Awareness on the importance that city identity has on attracting tourists and businesses and even on retaining population has been exponentially increasing on the last ten years. However, this race against the machine (!) can be very tricky at times.

From all the strategies used by Atlantic Cities, four main dimensions arise when building the city brand:

First, a city brand is more than a logo. Choices are multiple when it comes to graphics, some of the CAAC cities have chosen to keep old logos as a sign of identity, and others have created more modern ones. Nevertheless, the core of their brand strategies is the city project, the city they want to be, planning ahead for the next ten or even twenty years.

Second, a city is more than a city council. As CAAC mayors remind at every meeting, a city is composed by citizens that should be taken into account. Atlantic Arc Cities have a large expertise creating participation structures, from decision-making rules to observatories, including participatory budgets and local currencies.

Third, the city is larger than its legal boundaries. So as to make a consistent brand, the habitat of the city has to be anlysed: i.e. how the city functions in relation to the surrounding areas, considering flows like short delivery chains or commuting as part of the city. In an eco-systemic approach, the city cares for sustainable development in and out of its own borders.

And, last but not least, coopetition. When founding the Conference of Atlantic Arc Cities in 2000, Atlantic Arc Cities created a fundamental tool to stand out. They translated their identity, social and cultural values into a formal structure. Bilateral relations (many of them are twinned to each other) were not enough anymore. Each of them has different expectations from the network (competition) but all are ready to pool resources (cooperation.)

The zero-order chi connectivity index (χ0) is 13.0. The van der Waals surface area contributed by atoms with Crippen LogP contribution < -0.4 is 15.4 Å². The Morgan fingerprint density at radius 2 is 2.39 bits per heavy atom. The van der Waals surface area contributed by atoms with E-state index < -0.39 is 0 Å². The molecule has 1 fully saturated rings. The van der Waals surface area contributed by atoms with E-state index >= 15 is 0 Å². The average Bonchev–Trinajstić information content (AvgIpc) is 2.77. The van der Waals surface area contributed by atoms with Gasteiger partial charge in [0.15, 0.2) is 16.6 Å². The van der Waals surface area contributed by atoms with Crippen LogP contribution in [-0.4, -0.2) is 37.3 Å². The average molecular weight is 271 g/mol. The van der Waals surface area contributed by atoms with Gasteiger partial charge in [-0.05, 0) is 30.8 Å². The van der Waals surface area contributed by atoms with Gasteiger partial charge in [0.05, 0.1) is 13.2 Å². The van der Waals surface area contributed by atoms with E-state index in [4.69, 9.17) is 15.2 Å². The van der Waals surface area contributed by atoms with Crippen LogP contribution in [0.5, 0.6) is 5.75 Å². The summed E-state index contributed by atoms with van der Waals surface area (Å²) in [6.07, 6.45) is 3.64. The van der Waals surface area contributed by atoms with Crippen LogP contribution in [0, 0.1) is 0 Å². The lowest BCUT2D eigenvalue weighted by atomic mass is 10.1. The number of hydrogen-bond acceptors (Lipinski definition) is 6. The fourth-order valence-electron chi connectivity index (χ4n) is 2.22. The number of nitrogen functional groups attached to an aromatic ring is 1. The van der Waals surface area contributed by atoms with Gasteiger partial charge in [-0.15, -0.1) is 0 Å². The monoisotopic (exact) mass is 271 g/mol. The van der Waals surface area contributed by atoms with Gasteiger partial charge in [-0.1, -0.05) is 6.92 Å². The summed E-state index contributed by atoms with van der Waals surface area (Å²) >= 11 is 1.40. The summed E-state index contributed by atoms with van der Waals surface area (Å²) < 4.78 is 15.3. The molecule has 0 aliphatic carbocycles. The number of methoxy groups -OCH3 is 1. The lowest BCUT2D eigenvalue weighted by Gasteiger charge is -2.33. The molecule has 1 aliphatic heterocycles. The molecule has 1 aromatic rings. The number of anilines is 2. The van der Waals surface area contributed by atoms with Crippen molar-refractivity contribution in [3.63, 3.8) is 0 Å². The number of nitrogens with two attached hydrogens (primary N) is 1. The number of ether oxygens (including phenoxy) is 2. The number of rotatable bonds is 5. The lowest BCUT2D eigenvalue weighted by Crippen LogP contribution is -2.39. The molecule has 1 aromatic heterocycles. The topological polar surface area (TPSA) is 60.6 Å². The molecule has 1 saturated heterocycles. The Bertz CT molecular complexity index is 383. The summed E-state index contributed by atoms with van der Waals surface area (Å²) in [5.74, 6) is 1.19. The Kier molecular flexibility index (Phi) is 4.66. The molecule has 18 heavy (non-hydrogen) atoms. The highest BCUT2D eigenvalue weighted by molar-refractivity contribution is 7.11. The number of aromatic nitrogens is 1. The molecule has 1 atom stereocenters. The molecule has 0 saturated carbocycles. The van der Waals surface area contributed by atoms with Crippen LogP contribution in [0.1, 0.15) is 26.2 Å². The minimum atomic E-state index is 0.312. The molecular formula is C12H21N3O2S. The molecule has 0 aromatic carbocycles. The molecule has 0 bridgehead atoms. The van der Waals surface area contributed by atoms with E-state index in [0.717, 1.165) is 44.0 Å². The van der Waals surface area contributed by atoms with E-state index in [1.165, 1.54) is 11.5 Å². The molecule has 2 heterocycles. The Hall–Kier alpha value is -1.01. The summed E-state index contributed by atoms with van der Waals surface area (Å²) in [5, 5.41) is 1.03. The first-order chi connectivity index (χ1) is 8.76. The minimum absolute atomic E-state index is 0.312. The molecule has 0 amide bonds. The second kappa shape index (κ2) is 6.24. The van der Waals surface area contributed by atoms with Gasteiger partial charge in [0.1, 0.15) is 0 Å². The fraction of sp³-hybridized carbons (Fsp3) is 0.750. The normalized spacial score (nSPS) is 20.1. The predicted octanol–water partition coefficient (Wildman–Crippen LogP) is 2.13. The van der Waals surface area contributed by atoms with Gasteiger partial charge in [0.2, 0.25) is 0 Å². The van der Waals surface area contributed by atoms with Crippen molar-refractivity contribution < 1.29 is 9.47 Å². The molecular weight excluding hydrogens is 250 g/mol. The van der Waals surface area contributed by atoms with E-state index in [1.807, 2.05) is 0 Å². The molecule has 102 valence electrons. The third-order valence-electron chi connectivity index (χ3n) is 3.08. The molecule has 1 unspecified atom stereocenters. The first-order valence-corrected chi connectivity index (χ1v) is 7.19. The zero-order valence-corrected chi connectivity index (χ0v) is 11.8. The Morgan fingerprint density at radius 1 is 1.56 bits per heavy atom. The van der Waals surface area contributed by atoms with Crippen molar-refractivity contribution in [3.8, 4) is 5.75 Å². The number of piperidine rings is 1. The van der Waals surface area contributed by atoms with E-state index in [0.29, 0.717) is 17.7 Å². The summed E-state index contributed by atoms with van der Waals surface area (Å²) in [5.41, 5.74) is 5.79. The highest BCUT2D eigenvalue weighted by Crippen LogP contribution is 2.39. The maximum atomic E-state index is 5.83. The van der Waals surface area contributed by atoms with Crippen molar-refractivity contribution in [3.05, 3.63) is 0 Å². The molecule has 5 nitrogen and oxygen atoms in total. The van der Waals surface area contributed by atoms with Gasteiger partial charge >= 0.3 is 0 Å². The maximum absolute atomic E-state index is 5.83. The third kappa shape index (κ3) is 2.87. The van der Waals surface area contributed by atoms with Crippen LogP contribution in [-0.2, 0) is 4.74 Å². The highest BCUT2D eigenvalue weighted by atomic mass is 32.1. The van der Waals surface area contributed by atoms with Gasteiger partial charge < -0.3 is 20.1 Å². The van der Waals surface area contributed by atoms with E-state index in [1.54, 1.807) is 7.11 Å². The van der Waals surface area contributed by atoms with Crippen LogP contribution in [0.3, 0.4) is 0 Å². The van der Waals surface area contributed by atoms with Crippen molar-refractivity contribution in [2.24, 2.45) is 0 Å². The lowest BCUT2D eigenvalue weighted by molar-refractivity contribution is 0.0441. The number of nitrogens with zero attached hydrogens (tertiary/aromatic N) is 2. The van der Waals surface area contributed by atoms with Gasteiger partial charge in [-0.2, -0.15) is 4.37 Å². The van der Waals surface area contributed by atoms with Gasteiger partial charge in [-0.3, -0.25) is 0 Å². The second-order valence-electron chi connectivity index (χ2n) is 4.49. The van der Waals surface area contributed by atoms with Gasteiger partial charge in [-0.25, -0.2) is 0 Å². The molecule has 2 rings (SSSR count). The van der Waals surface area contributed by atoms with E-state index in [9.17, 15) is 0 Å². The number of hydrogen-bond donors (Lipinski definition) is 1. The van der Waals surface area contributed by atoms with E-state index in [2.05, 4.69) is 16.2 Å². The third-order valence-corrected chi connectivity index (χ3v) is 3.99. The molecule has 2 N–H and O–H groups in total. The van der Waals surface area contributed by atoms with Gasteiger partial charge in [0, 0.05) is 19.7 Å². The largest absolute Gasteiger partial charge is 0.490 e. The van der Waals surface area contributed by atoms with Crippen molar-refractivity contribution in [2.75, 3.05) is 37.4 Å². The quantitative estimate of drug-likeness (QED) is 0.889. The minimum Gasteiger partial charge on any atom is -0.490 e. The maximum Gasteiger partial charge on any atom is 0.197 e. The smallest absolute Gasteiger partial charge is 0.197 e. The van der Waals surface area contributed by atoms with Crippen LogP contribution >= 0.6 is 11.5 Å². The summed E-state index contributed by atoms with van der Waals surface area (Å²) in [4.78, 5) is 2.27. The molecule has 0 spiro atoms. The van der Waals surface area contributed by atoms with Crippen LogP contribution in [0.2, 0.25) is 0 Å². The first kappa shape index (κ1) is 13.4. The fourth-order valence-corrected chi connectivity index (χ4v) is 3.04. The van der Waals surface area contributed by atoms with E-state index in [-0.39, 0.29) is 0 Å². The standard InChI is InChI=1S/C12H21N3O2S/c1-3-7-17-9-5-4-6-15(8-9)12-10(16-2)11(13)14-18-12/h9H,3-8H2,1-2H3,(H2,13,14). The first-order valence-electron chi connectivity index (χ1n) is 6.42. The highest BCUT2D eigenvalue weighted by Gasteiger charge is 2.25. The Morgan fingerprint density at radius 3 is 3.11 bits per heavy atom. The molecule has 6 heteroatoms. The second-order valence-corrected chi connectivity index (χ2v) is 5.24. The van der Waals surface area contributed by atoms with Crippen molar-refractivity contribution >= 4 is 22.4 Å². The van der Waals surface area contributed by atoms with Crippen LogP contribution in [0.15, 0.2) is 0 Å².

From all the literature, three main factors in placemaking can be stressed:

– People: If the community, the civil society and the individual citizens / artists are not involved to a degree that makes them own the initiative avoiding tokenism… we’re just before another regeneration project with good intentions but not enough impact. However, for this transition to happen, people must be given enough means to maximize shared value. That’s where the other two factors become essential:

– Public Authorities: Regulations, funds, political will, council involvement… many readings for a simple statement: the local authority has to be part of the process, as an actor but also as a facilitator. And this dialogue, to be fruitful, cannot be limited to formal events / memos or a testimonial representation.

– Project: Placemaking cannot be the answer to a lack of interventions neither the response to an indefinite “let’s do something”. So the project approach becomes the basis; meaning that the vision has to be identified by the community, that the resources have to be gathered and implemented, that triangulation has to be searched for and that roles should be clarified.

These three P’s can be summarized in the fourth: Partnership.

To this regard, Atlantic Cities sums up the promotion of our cities through initiatives such as the AT.Brand Project, done between 2014-2015, that demonstrates how the Atlantic Territories, specially cities, can be promoted together. Looking beyond individual city branding, it explored the feasibility of a long-term strategy to co-brand the Atlantic area, building on developments in the Nordic countries and the Baltic Sea region.

Another initiative is the Atlantic City of the Year: A contest that aims to give visibility to the efforts of the Atlantic Cities aligned with a sustainable urban development.

In due course, the Stella Atlantis is a project that will enhance the cohesion between our cities of the Atlantic Façade, contributing to an Atlantic identity through its shared history and culture, highlighting festivals, routes and traditions all across the Atlantic Arc, such as the Way of Saint James or the Hansa.

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